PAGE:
That’s a great question, and largely lost on establishment media, says Hedgeye CEO Keith McCullough in response to a subscriber’s question on The Macro Show today. “If you get the dollar right, you get the rate of change in inflation right, and you get deflationary risks right.”

Investors should be aware of the risks to owning assets priced in dollars. Essentially, a stronger dollar makes it that much more costly for foreigners to buy or service assets/debts priced in dollars.

In other words, heads up.

For the record, countries around the world have loaded up on an astonishing $9 trillion in US-dollar denominated debt. That’s extremely risky in a strong dollar environment. So too are commodities like oil, since they are also priced in dollars.

Let’s review the recent effects of a strengthening dollar:

  • The U.S. dollar index is up +4.6% since Trump was elected (performance since late November 8th) and +5.6% in the past 3 months
  • Over that same period, Emerging Markets (EEM) are down -7% and -7.8% respectively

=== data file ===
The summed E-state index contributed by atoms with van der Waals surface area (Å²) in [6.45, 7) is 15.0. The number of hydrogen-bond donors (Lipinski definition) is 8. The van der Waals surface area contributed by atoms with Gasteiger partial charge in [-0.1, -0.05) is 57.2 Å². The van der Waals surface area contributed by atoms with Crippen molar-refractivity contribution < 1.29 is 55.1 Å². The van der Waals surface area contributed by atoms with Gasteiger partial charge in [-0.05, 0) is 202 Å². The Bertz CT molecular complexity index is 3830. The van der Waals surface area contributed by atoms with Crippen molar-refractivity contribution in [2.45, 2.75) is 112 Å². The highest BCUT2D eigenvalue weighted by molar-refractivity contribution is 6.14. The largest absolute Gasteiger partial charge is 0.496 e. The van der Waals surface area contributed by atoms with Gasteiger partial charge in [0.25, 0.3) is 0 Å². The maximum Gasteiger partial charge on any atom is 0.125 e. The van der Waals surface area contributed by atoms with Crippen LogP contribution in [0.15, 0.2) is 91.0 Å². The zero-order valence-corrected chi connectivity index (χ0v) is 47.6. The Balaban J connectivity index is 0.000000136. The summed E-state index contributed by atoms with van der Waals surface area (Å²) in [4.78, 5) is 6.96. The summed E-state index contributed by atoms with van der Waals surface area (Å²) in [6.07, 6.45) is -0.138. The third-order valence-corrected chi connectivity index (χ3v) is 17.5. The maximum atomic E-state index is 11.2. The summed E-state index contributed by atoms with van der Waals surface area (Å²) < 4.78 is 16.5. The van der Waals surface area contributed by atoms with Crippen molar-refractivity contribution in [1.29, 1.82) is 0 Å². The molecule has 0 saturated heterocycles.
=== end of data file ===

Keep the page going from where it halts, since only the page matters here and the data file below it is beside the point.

“It’s the lead domino in the deflation of asset prices,” McCullough says. “The U.S. dollar breaking out from here is ‘uber deflationary.’ Those are the right two words to use.”

Hedgeye Senior Macro analyst Darius Dale added:

“It’s a double whammy. Not only are debt servicing costs rising when the dollar breaks out but all the empirical evidence shows currencies break down versus the dollar and the incremental supply of portfolio investment, particularly fixed income markets, dwindles. So not only do you have an issue with existing debt service but you also have a problem with incremental credit which brings on higher levels of default risk and sharper slowdowns credit allocation, which is also negative.”

While establishment media focuses on a Trump-induced rising stock market (click here and here for more on that), we’re reiterating our strong dollar call and warning subscribers about inherent risks.

Don’t fall into the herd’s complacency.